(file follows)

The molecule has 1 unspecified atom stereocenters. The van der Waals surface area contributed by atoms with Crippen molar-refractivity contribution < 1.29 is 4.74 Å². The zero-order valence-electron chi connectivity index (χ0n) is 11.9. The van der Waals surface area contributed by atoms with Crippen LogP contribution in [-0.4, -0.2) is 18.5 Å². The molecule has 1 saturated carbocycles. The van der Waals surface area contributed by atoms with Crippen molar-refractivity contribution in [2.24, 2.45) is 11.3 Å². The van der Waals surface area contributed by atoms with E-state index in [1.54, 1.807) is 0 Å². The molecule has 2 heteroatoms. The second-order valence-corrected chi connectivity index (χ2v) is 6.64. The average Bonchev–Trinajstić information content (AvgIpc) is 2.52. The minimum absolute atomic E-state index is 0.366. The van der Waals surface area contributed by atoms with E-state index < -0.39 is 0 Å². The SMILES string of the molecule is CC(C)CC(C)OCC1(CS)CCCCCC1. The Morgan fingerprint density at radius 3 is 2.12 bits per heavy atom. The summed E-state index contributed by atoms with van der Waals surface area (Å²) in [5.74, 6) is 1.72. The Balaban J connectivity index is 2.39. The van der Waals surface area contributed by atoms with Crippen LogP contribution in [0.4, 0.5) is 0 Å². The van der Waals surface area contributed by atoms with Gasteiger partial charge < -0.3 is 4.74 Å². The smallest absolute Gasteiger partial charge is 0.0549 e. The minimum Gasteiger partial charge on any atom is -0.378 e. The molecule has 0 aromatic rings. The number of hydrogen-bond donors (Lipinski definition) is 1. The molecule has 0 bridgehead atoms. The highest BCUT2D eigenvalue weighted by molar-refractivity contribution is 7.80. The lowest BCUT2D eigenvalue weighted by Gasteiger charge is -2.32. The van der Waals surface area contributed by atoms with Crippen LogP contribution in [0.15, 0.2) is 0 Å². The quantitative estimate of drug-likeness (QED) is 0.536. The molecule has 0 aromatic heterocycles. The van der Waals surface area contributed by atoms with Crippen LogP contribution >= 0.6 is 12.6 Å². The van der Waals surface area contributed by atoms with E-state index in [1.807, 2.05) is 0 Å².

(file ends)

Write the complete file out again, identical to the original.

The molecule has 1 unspecified atom stereocenters. The van der Waals surface area contributed by atoms with Crippen molar-refractivity contribution < 1.29 is 4.74 Å². The zero-order valence-electron chi connectivity index (χ0n) is 11.9. The van der Waals surface area contributed by atoms with Crippen LogP contribution in [-0.4, -0.2) is 18.5 Å². The molecule has 1 saturated carbocycles. The van der Waals surface area contributed by atoms with Crippen molar-refractivity contribution in [2.24, 2.45) is 11.3 Å². The van der Waals surface area contributed by atoms with E-state index in [1.54, 1.807) is 0 Å². The molecule has 2 heteroatoms. The second-order valence-corrected chi connectivity index (χ2v) is 6.64. The average Bonchev–Trinajstić information content (AvgIpc) is 2.52. The minimum absolute atomic E-state index is 0.366. The van der Waals surface area contributed by atoms with E-state index < -0.39 is 0 Å². The SMILES string of the molecule is CC(C)CC(C)OCC1(CS)CCCCCC1. The Morgan fingerprint density at radius 3 is 2.12 bits per heavy atom. The summed E-state index contributed by atoms with van der Waals surface area (Å²) in [5.74, 6) is 1.72. The Balaban J connectivity index is 2.39. The van der Waals surface area contributed by atoms with Crippen LogP contribution in [0.4, 0.5) is 0 Å². The van der Waals surface area contributed by atoms with Gasteiger partial charge < -0.3 is 4.74 Å². The smallest absolute Gasteiger partial charge is 0.0549 e. The minimum Gasteiger partial charge on any atom is -0.378 e. The molecule has 0 aromatic rings. The number of hydrogen-bond donors (Lipinski definition) is 1. The molecule has 0 bridgehead atoms. The highest BCUT2D eigenvalue weighted by molar-refractivity contribution is 7.80. The lowest BCUT2D eigenvalue weighted by Gasteiger charge is -2.32. The van der Waals surface area contributed by atoms with Crippen LogP contribution in [0.15, 0.2) is 0 Å². The quantitative estimate of drug-likeness (QED) is 0.536. The molecule has 0 aromatic heterocycles. The van der Waals surface area contributed by atoms with Crippen LogP contribution >= 0.6 is 12.6 Å². The van der Waals surface area contributed by atoms with E-state index in [1.807, 2.05) is 0 Å².